New York has an even more difficult test to meet, which comes from Justice v. King and requires judges to balance six factors, all of which give a narrow reading to the concept of public work: whether the agency (1) is required to disclose its annual budget; (2) maintains offices in a public building; (3) is subject to a governmental entity’s authority over hiring or firing personnel; (4) has a board comprised primarily of governmental officials; (5) was created by government agency; or (6) describes itself as an agent of a governmental agency. Justice involved an organization that contracted with the state to provide halfway house services to recently released parolees. The group worked closely with New York’s Division of Parole, enforcing the agency’s rules and performing functions the DOP would normally perform. The private entity in Justice had about as close a connection to the state as possible, yet it was not considered to be public for the purposes of Sunshine Laws. Given that conclusion by the New York courts, very few, if any, private contractors will ever fall subject to public records law under New York’s test.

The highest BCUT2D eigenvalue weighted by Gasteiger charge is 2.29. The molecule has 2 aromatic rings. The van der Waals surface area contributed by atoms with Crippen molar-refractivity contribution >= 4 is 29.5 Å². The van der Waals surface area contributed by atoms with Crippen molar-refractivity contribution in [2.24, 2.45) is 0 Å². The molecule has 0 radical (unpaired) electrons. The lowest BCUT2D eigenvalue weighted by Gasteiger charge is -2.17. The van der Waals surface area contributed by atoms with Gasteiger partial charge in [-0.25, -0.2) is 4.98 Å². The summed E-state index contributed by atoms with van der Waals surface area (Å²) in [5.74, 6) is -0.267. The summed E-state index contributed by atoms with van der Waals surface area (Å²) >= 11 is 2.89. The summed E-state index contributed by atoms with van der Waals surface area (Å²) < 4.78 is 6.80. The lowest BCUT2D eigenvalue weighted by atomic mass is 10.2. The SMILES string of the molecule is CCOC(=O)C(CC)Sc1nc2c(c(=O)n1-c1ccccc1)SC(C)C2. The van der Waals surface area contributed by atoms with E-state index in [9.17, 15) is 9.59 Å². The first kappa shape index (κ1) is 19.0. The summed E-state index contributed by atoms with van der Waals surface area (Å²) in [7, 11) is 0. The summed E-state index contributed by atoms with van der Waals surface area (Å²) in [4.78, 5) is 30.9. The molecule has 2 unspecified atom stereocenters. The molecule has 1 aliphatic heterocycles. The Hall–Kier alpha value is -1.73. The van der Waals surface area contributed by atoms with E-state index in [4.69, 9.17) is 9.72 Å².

Like New York, North Carolina assumes a contractor must qualify as an agency of the state government or its subdivisions before it may be subject to public records law. If the entity passes that first test, courts must examine whether its records are “public records” that were “made or received pursuant to law or ordinance in connection with the transaction of public business,” according to a court decision in Durham Herald Co. v. North Carolina Low-Level Radioactive Waste Management Authority. The Durham Herald case involved a records request for documents from the North Carolina Low-Level Radioactive Waste Management Authority. Although it admitted that the agency itself was subject to public records law, the Authority argued that documents it had received from private subcontractors were not public records. The court held that under North Carolina law, which did not specify at what point records turned over to public entities became public, the subcontractor records did not become public records immediately upon being turned over to the Authority. Therefore, the court held for the Authority in concluding records that qualify under the first two elements of the test only become subject to public records law when the contractor turns them over to the government, not when they are created.